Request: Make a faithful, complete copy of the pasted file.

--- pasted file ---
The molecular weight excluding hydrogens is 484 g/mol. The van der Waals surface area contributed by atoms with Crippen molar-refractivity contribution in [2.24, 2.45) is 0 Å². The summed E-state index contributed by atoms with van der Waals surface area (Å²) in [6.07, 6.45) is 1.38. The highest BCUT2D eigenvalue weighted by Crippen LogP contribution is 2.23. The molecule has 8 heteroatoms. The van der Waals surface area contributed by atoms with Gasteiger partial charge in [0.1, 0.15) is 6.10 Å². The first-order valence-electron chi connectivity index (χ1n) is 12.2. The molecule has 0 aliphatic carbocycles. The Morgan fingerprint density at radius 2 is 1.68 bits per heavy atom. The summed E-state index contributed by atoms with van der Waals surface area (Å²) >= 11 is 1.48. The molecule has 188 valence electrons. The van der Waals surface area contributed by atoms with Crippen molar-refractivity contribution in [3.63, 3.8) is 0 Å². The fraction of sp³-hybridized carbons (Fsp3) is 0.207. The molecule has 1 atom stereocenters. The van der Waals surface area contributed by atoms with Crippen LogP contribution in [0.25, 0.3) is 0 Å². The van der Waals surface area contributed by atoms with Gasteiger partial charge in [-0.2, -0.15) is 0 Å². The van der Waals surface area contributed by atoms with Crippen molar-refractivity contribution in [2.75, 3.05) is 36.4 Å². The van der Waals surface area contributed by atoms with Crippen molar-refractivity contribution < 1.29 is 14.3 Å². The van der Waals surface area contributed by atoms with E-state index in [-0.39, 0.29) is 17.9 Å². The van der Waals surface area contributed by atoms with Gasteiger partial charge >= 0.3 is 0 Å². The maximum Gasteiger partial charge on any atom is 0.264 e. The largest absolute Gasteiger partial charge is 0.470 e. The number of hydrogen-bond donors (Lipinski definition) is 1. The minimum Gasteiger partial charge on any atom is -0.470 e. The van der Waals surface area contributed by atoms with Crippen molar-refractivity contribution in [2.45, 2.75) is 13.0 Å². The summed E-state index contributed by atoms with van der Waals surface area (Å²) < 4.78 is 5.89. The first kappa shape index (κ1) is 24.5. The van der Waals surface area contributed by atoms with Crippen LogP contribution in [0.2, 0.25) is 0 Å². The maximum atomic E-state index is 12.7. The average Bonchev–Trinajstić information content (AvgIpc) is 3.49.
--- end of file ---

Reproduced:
The molecular weight excluding hydrogens is 484 g/mol. The van der Waals surface area contributed by atoms with Crippen molar-refractivity contribution in [2.24, 2.45) is 0 Å². The summed E-state index contributed by atoms with van der Waals surface area (Å²) in [6.07, 6.45) is 1.38. The highest BCUT2D eigenvalue weighted by Crippen LogP contribution is 2.23. The molecule has 8 heteroatoms. The van der Waals surface area contributed by atoms with Gasteiger partial charge in [0.1, 0.15) is 6.10 Å². The first-order valence-electron chi connectivity index (χ1n) is 12.2. The molecule has 0 aliphatic carbocycles. The Morgan fingerprint density at radius 2 is 1.68 bits per heavy atom. The summed E-state index contributed by atoms with van der Waals surface area (Å²) >= 11 is 1.48. The molecule has 188 valence electrons. The van der Waals surface area contributed by atoms with Crippen molar-refractivity contribution in [3.63, 3.8) is 0 Å². The fraction of sp³-hybridized carbons (Fsp3) is 0.207. The molecule has 1 atom stereocenters. The van der Waals surface area contributed by atoms with Crippen LogP contribution in [0.25, 0.3) is 0 Å². The van der Waals surface area contributed by atoms with Gasteiger partial charge in [-0.2, -0.15) is 0 Å². The van der Waals surface area contributed by atoms with Crippen molar-refractivity contribution in [2.75, 3.05) is 36.4 Å². The van der Waals surface area contributed by atoms with Crippen molar-refractivity contribution < 1.29 is 14.3 Å². The van der Waals surface area contributed by atoms with E-state index in [-0.39, 0.29) is 17.9 Å². The van der Waals surface area contributed by atoms with Gasteiger partial charge >= 0.3 is 0 Å². The maximum Gasteiger partial charge on any atom is 0.264 e. The largest absolute Gasteiger partial charge is 0.470 e. The number of hydrogen-bond donors (Lipinski definition) is 1. The minimum Gasteiger partial charge on any atom is -0.470 e. The van der Waals surface area contributed by atoms with Crippen molar-refractivity contribution in [2.45, 2.75) is 13.0 Å². The summed E-state index contributed by atoms with van der Waals surface area (Å²) < 4.78 is 5.89. The first kappa shape index (κ1) is 24.5. The van der Waals surface area contributed by atoms with Crippen LogP contribution in [0.2, 0.25) is 0 Å². The maximum atomic E-state index is 12.7. The average Bonchev–Trinajstić information content (AvgIpc) is 3.49.